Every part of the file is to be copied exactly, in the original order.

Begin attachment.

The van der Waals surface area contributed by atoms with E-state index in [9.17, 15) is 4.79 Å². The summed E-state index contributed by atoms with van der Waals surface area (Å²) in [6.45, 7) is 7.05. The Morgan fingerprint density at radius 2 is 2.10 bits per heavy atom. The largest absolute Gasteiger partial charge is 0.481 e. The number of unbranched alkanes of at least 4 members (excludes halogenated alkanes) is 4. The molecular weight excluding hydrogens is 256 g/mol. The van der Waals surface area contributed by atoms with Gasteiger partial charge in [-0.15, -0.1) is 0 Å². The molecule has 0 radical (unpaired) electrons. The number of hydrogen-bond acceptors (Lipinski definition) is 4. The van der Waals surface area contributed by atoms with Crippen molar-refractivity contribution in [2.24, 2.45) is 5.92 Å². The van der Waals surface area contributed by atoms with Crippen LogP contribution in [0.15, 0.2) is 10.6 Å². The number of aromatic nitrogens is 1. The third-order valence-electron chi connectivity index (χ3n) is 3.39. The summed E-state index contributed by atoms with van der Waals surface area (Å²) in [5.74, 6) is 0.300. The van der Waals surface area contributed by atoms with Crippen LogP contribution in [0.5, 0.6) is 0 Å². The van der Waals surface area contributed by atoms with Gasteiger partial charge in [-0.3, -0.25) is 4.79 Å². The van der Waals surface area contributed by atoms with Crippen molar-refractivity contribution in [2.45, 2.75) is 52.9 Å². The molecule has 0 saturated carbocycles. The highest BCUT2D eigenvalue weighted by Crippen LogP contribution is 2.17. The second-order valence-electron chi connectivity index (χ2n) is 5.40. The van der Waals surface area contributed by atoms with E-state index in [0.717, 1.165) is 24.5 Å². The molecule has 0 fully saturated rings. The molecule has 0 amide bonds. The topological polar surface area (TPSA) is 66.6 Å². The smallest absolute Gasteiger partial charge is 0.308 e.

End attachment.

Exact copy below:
The van der Waals surface area contributed by atoms with E-state index in [9.17, 15) is 4.79 Å². The summed E-state index contributed by atoms with van der Waals surface area (Å²) in [6.45, 7) is 7.05. The Morgan fingerprint density at radius 2 is 2.10 bits per heavy atom. The largest absolute Gasteiger partial charge is 0.481 e. The number of unbranched alkanes of at least 4 members (excludes halogenated alkanes) is 4. The molecular weight excluding hydrogens is 256 g/mol. The van der Waals surface area contributed by atoms with Gasteiger partial charge in [-0.15, -0.1) is 0 Å². The molecule has 0 radical (unpaired) electrons. The number of hydrogen-bond acceptors (Lipinski definition) is 4. The van der Waals surface area contributed by atoms with Crippen molar-refractivity contribution in [2.24, 2.45) is 5.92 Å². The van der Waals surface area contributed by atoms with Crippen LogP contribution in [0.15, 0.2) is 10.6 Å². The number of aromatic nitrogens is 1. The third-order valence-electron chi connectivity index (χ3n) is 3.39. The summed E-state index contributed by atoms with van der Waals surface area (Å²) in [5.74, 6) is 0.300. The van der Waals surface area contributed by atoms with Crippen LogP contribution in [0.5, 0.6) is 0 Å². The van der Waals surface area contributed by atoms with Gasteiger partial charge in [-0.3, -0.25) is 4.79 Å². The van der Waals surface area contributed by atoms with Crippen molar-refractivity contribution in [2.45, 2.75) is 52.9 Å². The molecule has 0 saturated carbocycles. The highest BCUT2D eigenvalue weighted by Crippen LogP contribution is 2.17. The second-order valence-electron chi connectivity index (χ2n) is 5.40. The van der Waals surface area contributed by atoms with E-state index in [0.717, 1.165) is 24.5 Å². The molecule has 0 fully saturated rings. The molecule has 0 amide bonds. The topological polar surface area (TPSA) is 66.6 Å². The smallest absolute Gasteiger partial charge is 0.308 e.